“Death used to be a spiritual ordeal: not it’s a technological flailing. We’ve taken a domestic and religious event, in which the most important factor was the dying person’s state of mind, and moved it into th hospital and mechanized it, ..”

“…when we eliminated sudden death death, we also eliminated natural death, and we lost the distinction between saving a life and prolonging a dying.”

“We’re not isolated atoms in space — at least, that’s the way I see it as a Buddhist. We’re part of a web of existence, and the “patient” is not just the patient but the family that will survive him.”

“If you’re a doctor, I think you have to look at whether you’re adding suffering to the family as a whole when you extend the life of an individual.”

These are some examples that connected with me and believe will connect with others facing end-of-life or earlier when they have a diagnosis that will end in death. Those are powerful images from Butler’s interview and the narrative about her father and mother. These are the messages we can use to communicate and use as discussion points when we write or speak on these topics. I am not dictating one message over another, her words vs. your words, vs. my words just that the broader and more expansive our vocabulary the better the chance we have to send a message that is received. Of course our listeners our audiences need to be receptive to learning but that is an entire separate discussion on adult learning. 

For me there is no good death. All death sucks. What we can do is advocate for and try to achieve a good dying so everyone involved is present and active in life and family during that time. 

Yet Again The French Offer the World Some Health Lessons

Beck, Richard, Nguyen-Thanh, et. al published “Use of the Internet as a Health Information Resource Among French Young Adults: From a Nationally Representative Survey” in the Journal of Medical Internet Research. 

The objectives 
(1) to provide information about the prevalence of Internet use for health-related purposes in France among young adults and define the sociodemographic, socioeconomic, and health-related profile of users, (2) to investigate the context and the impact of the information found on health-related behaviors, and (3) to assess the level of trust young adults have in the information found on the Internet.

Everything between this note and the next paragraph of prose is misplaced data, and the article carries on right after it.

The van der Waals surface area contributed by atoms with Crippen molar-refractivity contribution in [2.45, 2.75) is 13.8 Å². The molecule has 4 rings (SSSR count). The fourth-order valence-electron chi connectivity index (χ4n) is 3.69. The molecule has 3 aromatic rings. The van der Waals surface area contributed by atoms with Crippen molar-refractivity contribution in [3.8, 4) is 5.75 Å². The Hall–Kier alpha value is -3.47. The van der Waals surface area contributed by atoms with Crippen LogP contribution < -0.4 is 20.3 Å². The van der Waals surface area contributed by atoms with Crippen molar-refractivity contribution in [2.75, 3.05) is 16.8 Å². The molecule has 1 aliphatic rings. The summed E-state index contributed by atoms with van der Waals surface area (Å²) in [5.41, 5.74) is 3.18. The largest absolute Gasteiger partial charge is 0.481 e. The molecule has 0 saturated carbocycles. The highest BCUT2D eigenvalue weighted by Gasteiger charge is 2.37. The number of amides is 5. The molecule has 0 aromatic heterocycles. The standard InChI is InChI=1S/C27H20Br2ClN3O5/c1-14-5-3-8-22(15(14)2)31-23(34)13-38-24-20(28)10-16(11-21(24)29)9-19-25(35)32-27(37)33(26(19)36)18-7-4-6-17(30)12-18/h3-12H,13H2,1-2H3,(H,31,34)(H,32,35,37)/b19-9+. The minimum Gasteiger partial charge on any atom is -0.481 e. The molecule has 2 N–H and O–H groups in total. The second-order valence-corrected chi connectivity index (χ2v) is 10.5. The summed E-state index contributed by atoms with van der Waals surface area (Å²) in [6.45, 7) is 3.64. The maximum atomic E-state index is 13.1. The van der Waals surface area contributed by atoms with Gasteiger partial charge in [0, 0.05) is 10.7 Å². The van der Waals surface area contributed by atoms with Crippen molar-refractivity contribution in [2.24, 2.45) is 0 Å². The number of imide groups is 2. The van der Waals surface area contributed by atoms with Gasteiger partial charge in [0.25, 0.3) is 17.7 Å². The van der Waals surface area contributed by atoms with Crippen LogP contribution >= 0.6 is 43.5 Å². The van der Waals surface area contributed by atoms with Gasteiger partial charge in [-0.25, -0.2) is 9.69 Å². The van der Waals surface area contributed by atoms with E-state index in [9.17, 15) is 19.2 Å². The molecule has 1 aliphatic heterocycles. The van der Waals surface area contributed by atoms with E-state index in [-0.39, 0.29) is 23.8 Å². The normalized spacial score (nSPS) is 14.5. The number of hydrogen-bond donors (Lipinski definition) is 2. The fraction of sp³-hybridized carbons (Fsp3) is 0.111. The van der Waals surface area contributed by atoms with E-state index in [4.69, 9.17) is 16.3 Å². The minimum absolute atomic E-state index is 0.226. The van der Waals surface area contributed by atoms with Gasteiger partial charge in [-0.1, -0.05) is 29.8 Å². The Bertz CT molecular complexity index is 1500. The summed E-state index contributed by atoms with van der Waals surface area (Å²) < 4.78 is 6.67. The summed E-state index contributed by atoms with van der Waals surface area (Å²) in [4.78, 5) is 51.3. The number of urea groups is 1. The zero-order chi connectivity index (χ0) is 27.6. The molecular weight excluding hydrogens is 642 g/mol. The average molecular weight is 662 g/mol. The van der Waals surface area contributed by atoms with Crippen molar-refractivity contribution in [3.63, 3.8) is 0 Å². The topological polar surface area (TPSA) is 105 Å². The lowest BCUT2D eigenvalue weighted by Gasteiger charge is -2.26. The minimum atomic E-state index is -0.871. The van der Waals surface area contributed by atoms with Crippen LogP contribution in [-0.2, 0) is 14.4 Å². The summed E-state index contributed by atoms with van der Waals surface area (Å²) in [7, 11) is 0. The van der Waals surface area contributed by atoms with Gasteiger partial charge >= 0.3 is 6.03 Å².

This study was done in 2010 and surveyed 27,653 individuals in France. 

  • 48.5% (474/977) of Web users aged 15-30 years used the Internet for health purposes
  • Those not using the Internet for health purposed 75% reported information from other sources, 74.1% preferred seeing a physicians, 67.2% did not trust the information on the Internet.
  • 80% (371/474) young online health seekers considered information found online reliable. 
  • Women, individuals with higher sociocultural positions and individuals with executive or manager positions were more likely to use the Internet vs. employees and manual workers.
  • Women with children experiencing psychological distress participated in online health seeking. 
  • Online health seekers aged 15-30 years 33.3% reported they changed their health behaviors (e.g. frequency of medical consults, way of taking care of one’s health) because of online searches. 
  • The most common factors associated with different outcomes of change were psychological distress, poor quality of life, and low income. 

None of this is significantly new to those of us in the echo chamber of social media, epatients, blogging, etc. Yet this study demonstrates that the young will use the Internet, they trust it, and they will change behaviors. Clearly they have grown up online. They are not estranged from the Internet and embrace it. This group will likely be seen by physicians of similar ages so the patient and the physician share a common trust of the Internet for health seeking knowledge. 

This bodes well for healthcare going forward. As this group ages and faces illnesses they will have the tools and knowledge to find information and they will have the support of their physician. Those two factors alone will drive sea change in healthcare. We must cultivate and grow this trend.